I love festivals of all sizes, but my heart belongs to BOOKMARK - just in its second year, it's the book festival for Blairgowrie, Rattray and the Glens. I'm their writer-in-residence so I may be prejudiced, but if you have the good fortune to be in East Perthshire 10-12 Oct., drop in - you won't regret it! We've got Lari Don and Debi Gliori and Nick Hesketh and David MacPhail - and that's just for the kids.
There, ad over!

Emma Barnes said...

Sounds fantastic, Joan - hope it goes well! Would love to hear about other peoples' favourite festivals too.

Sue Purkiss said...

The only one I was ever asked to was a tiny one in its first - and, I think, only - year in deepest, darkest Somerset. Nobody came. Yes, that's how big a draw I am! Shouldn't really admit to that, should I...

Linda Strachan said...

Audiences are the most difficult thing for book festivals, Sue. Don't feel bad about it or take it personally, even the biggest book festivals have some events with very few in the audience.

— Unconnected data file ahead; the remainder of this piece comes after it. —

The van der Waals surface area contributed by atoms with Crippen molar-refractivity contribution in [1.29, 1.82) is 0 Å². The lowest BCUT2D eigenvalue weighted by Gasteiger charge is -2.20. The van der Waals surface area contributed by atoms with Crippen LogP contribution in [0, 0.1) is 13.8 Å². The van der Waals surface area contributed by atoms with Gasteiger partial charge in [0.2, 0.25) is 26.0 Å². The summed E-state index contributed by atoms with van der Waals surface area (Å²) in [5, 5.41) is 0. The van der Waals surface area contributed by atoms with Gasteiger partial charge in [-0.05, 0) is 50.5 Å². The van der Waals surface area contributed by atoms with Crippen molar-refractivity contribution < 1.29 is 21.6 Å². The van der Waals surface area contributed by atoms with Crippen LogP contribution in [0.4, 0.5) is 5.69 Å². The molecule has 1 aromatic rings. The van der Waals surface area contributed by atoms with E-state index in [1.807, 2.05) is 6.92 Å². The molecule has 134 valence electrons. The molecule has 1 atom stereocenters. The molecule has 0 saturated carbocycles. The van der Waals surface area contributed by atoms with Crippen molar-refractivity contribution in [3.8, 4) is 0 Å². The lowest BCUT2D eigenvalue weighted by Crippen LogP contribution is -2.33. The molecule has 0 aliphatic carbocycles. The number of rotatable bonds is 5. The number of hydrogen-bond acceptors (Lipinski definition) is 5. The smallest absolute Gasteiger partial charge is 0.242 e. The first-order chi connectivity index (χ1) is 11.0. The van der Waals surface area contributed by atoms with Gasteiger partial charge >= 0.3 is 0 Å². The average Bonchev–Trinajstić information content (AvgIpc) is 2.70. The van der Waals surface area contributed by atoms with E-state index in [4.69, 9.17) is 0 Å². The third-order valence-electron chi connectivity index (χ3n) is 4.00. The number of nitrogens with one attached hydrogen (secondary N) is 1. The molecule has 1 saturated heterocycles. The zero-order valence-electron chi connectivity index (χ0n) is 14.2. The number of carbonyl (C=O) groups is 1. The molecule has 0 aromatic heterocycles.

Edinburgh and some others get around the problem of getting children to come, especially older primary and teens, by inviting school classes. Often a new festival just has not had time to get people interested and alerted to it happening.
Hope BOOKMARK goes well, Joan.
I've been invited big and small festivals but the Islay Book Festival, although small is well organised, by volunteers, and it was lovely both times I was lucky enough to be invited.

Emma Barnes said...

Linda is right, Sue - I'm guessing every author has their story of looking out at an empty room! And I suppose with so many festivals, there is a problem of letting people know what's happening.

I've been mostly lucky and have been to some lovely festivals, including Beverley, Morley, Ilkley and Wigtown.

Sue Purkiss said...

I felt really sorry for the person who'd organised this one. She'd done it off her own bat, just because she loved books and wanted her children to as well - she'd put such a lot into it. Hope some of the events were better attended. She was going to give her job up to concentrate on it the following year, but I haven't heard any mention of it since, so I'm guessing it didn't work out.